Tuesday, December 12, 2006

Prayer and a Heart Without Doubt

Beloved, if our heart does not condemn us, we have confidence toward God. And whatever we ask we receive from Him, because we keep His commandments and do those things that are pleasing in sight and this is His commandment: that we should believe on the name of His Son Jesus Christ and love one another, as He gave us commandment. (1 John 3:21-23)
The secret to a prayer without a doubt is a heart that does not condemn. To condemn means to find fault with, or holding something against someone. If your heart is finding fault with you or holding something against you, it can wreck the boldness and assurance with which you approach God. But if your heart is clear, your confidence will be strong.

So what is John talking about here? If our heart does not condemn us — about what? It is about keeping the commandments of God, and according to John, that comes down to two things: Believe on the name of the Lord Jesus Christ, the Son of God, and love one another.

1. Believe on the name of the Lord Jesus Christ

The apostle Paul declared, “There is therefore now no condemnation to those who are in Christ Jesus” (Romans 8:1). If you have received the Lord Jesus, there is no sentence of judgment that rests on you—Jesus took that in your place. God does not condemn you!

2. Love one another

This is the commandment Jesus gave to John and the other disciples on the night He instituted the Lord’s Supper. “A new commandment I give to you that you love one another; as I have loved you, that you also love one another” (John 13:34).

Failure to love wrecks our confidence towards God because it shifts our focus off of God and onto ourselves. God showed His love to us through Jesus Christ, and He intends for that love to overflow to others through us. When we share that love freely with others, we are allowing God’s love to flow through us. But when we withhold that love from others, God does not withhold His love from us, but we stop the flow of His love from having its way in our lives. Then when the devil comes and whispers his accusations, our hearts begin to believe them.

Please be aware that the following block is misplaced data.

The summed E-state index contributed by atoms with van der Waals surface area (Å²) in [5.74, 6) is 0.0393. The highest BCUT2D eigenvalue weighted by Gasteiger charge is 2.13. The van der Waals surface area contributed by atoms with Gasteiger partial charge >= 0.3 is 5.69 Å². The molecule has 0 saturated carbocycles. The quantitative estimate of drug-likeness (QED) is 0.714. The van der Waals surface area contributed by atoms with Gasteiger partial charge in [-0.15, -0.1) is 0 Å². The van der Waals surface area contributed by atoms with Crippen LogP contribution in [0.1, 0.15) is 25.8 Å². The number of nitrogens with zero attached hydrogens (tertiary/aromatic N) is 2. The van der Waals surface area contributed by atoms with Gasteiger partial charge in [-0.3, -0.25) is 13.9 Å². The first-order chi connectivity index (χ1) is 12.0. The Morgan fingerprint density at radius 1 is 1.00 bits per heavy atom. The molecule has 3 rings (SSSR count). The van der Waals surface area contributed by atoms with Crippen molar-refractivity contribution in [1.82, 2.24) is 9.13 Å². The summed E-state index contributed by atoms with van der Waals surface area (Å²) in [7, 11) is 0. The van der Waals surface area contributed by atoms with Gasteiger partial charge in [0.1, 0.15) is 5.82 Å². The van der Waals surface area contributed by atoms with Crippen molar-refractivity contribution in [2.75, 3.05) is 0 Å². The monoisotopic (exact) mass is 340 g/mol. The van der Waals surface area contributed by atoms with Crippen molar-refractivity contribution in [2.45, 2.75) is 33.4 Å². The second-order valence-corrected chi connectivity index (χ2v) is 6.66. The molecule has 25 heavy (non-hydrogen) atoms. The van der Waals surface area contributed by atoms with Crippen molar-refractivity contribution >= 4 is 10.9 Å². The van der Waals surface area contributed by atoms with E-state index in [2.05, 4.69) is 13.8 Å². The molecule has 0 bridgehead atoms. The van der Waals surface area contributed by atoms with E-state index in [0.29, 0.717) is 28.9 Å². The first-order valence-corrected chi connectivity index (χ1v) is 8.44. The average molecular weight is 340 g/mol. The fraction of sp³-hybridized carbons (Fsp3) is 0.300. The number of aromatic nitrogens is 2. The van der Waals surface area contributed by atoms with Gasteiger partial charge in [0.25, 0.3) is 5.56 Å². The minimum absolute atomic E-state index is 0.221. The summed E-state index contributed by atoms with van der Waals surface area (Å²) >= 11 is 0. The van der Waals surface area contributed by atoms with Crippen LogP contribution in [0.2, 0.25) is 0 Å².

Now, watch as James shows how failure to love can twist your prayer life and spoil your confidence towards God:
Where do wars and fights come from among you? Do they not come from your desires for pleasure that war in your members? You lust and do not have. You murder and covet and cannot obtain. You fight and war. Yet you do not have because you do not ask. You ask and do not receive, because you ask amiss, that you may spend it on your pleasures. (James 4:1-3)
Clearly, this is not loving one another. It is self-centeredness. Prayer is not about our own pleasures but about God’s purpose, and His purpose is to love, because God is love (1 John 4:8).

Prayer is a very powerful thing. Jesus promised, “Whatever things you ask when you pray, believe that you receive them, and you will have them” (Mark 11:24). But then He added, “And whenever you stand praying if you have anything against anyone, forgive him” (v. 25). As powerful as prayer is, if we are unwilling to love one another by forgiving one another, it will seriously hinder our faith and keep us from receiving what we have asked. For as Paul concluded, faith works through love (Galatians 5:6).

A Heart That Does Not Condemn

The declaration of Scripture is that there is no condemnation for those who have received the Lord Jesus Christ. God does not condemn us, but sometimes our heart does, especially when we know that we have not been walking in love toward God and each other. But there is a ready solution at hand, and it is found in Jesus Christ. As John said, “If we confess our sins, He is faithful and just to forgive us our sins and to cleanse us from all unrighteousness” (1 John 1:9).

To confess means to agree with God about it, that it is wrong and does not belong in our lives. When we do that, God promises, not only to forgive us our sins, but to cleanse us from all unrighteousness, that is, to deal with sin in our lives and lead us into victory over them. Then we are free to love as we have been loved by God, and our heart will find anything against us.

Oh, the devil may still come and whisper in your ear, making accusations against you, and try to set your heart in confusion. But you don’t have to listen to him. Instead, you can take the promises of God and say:
“I have received the Lord Jesus Christ, and there is now no condemnation for me, because I am in Him.”
If there is any sin in your life, or if you have not been walking in love, confess it to God, and trust Him to forgive you and to remove it from your life. You can always God boldly to God, for He has promised.
Seeing then that we have a great High Priest who has passed through the heavens, Jesus the Son of God, let us hold fast our confession. For we do not have a High Priest who cannot sympathize with our weaknesses, but was in all points tempted as we are, yet without sin. Let us therefore come boldly to the throne of grace, that we may obtain mercy and find grace to help in time of need. (Hebrews 4:14-16)
When our heart does not condemn us, we have confidence toward God, and we can know that whatever we ask of Him, we will receive, because we believe on the Lord Jesus Christ and walk in love toward each, loving our neighbor as ourselves. Then the power of prayer and faith are released in a mighty way.

(See also, Outspokenness Toward God)